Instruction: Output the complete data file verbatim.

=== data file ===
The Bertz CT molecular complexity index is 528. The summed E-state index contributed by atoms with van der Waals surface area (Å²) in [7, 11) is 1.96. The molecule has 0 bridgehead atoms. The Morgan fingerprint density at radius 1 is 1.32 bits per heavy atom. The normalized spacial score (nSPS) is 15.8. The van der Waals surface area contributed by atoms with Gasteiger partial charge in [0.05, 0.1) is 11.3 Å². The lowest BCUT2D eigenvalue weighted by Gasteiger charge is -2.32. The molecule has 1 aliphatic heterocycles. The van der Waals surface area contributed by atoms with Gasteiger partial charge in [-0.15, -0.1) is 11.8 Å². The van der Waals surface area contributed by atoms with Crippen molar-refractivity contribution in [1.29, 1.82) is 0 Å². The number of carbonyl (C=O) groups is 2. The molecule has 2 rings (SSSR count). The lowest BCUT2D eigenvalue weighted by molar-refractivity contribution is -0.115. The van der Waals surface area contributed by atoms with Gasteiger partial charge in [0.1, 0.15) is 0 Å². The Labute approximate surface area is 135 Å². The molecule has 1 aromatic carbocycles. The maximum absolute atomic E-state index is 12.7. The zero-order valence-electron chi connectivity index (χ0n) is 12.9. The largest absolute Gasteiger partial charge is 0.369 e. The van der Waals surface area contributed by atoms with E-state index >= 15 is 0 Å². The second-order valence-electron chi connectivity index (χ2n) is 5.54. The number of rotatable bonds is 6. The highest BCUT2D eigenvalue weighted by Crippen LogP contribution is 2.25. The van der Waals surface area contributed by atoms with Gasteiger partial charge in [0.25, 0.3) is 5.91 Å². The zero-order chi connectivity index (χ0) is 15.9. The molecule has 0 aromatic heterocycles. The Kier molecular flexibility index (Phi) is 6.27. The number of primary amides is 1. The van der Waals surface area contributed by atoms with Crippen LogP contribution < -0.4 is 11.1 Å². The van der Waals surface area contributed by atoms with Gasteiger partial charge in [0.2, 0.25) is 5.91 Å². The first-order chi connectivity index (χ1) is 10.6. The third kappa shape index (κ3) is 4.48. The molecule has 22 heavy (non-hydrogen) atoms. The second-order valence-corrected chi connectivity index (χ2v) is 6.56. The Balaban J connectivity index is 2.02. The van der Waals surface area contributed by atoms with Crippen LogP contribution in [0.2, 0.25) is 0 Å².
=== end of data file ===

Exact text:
The Bertz CT molecular complexity index is 528. The summed E-state index contributed by atoms with van der Waals surface area (Å²) in [7, 11) is 1.96. The molecule has 0 bridgehead atoms. The Morgan fingerprint density at radius 1 is 1.32 bits per heavy atom. The normalized spacial score (nSPS) is 15.8. The van der Waals surface area contributed by atoms with Gasteiger partial charge in [0.05, 0.1) is 11.3 Å². The lowest BCUT2D eigenvalue weighted by Gasteiger charge is -2.32. The molecule has 1 aliphatic heterocycles. The van der Waals surface area contributed by atoms with Gasteiger partial charge in [-0.15, -0.1) is 11.8 Å². The van der Waals surface area contributed by atoms with Crippen molar-refractivity contribution in [1.29, 1.82) is 0 Å². The number of carbonyl (C=O) groups is 2. The molecule has 2 rings (SSSR count). The lowest BCUT2D eigenvalue weighted by molar-refractivity contribution is -0.115. The van der Waals surface area contributed by atoms with Gasteiger partial charge in [0.1, 0.15) is 0 Å². The Labute approximate surface area is 135 Å². The molecule has 1 aromatic carbocycles. The maximum absolute atomic E-state index is 12.7. The zero-order valence-electron chi connectivity index (χ0n) is 12.9. The largest absolute Gasteiger partial charge is 0.369 e. The van der Waals surface area contributed by atoms with E-state index >= 15 is 0 Å². The second-order valence-electron chi connectivity index (χ2n) is 5.54. The number of rotatable bonds is 6. The highest BCUT2D eigenvalue weighted by Crippen LogP contribution is 2.25. The van der Waals surface area contributed by atoms with Gasteiger partial charge in [0.25, 0.3) is 5.91 Å². The zero-order chi connectivity index (χ0) is 15.9. The molecule has 0 aromatic heterocycles. The Kier molecular flexibility index (Phi) is 6.27. The number of primary amides is 1. The van der Waals surface area contributed by atoms with Crippen LogP contribution < -0.4 is 11.1 Å². The van der Waals surface area contributed by atoms with Gasteiger partial charge in [0.2, 0.25) is 5.91 Å². The first-order chi connectivity index (χ1) is 10.6. The third kappa shape index (κ3) is 4.48. The molecule has 22 heavy (non-hydrogen) atoms. The second-order valence-corrected chi connectivity index (χ2v) is 6.56. The Balaban J connectivity index is 2.02. The van der Waals surface area contributed by atoms with Crippen LogP contribution in [0.2, 0.25) is 0 Å².